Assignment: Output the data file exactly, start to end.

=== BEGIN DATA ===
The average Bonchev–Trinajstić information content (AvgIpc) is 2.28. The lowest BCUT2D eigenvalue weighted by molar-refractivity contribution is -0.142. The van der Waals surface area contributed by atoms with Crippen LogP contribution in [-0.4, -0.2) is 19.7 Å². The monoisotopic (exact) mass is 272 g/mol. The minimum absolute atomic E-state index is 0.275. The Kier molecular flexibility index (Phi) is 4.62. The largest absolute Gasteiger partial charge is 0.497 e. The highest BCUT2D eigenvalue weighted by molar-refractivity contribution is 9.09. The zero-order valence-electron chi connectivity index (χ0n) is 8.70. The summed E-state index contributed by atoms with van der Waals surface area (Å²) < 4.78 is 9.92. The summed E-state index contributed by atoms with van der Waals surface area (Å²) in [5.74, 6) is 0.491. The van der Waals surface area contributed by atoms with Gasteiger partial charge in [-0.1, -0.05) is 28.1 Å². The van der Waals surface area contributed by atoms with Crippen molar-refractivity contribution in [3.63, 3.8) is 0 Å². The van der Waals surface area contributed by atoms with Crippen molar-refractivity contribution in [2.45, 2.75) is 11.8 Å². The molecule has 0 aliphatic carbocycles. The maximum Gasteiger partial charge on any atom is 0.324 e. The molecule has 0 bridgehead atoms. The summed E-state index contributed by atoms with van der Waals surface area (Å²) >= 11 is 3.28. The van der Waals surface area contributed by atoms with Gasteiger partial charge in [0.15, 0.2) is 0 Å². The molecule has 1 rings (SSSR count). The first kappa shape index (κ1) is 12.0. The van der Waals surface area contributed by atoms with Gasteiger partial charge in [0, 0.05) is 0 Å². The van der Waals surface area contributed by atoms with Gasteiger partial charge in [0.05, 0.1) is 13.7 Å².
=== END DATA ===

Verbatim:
The average Bonchev–Trinajstić information content (AvgIpc) is 2.28. The lowest BCUT2D eigenvalue weighted by molar-refractivity contribution is -0.142. The van der Waals surface area contributed by atoms with Crippen LogP contribution in [-0.4, -0.2) is 19.7 Å². The monoisotopic (exact) mass is 272 g/mol. The minimum absolute atomic E-state index is 0.275. The Kier molecular flexibility index (Phi) is 4.62. The largest absolute Gasteiger partial charge is 0.497 e. The highest BCUT2D eigenvalue weighted by molar-refractivity contribution is 9.09. The zero-order valence-electron chi connectivity index (χ0n) is 8.70. The summed E-state index contributed by atoms with van der Waals surface area (Å²) < 4.78 is 9.92. The summed E-state index contributed by atoms with van der Waals surface area (Å²) in [5.74, 6) is 0.491. The van der Waals surface area contributed by atoms with Gasteiger partial charge in [-0.1, -0.05) is 28.1 Å². The van der Waals surface area contributed by atoms with Crippen molar-refractivity contribution in [3.63, 3.8) is 0 Å². The van der Waals surface area contributed by atoms with Crippen molar-refractivity contribution in [2.45, 2.75) is 11.8 Å². The molecule has 0 aliphatic carbocycles. The maximum Gasteiger partial charge on any atom is 0.324 e. The molecule has 0 bridgehead atoms. The summed E-state index contributed by atoms with van der Waals surface area (Å²) >= 11 is 3.28. The van der Waals surface area contributed by atoms with Gasteiger partial charge in [0.15, 0.2) is 0 Å². The molecule has 1 rings (SSSR count). The first kappa shape index (κ1) is 12.0. The van der Waals surface area contributed by atoms with Gasteiger partial charge in [0, 0.05) is 0 Å². The van der Waals surface area contributed by atoms with Gasteiger partial charge in [0.05, 0.1) is 13.7 Å².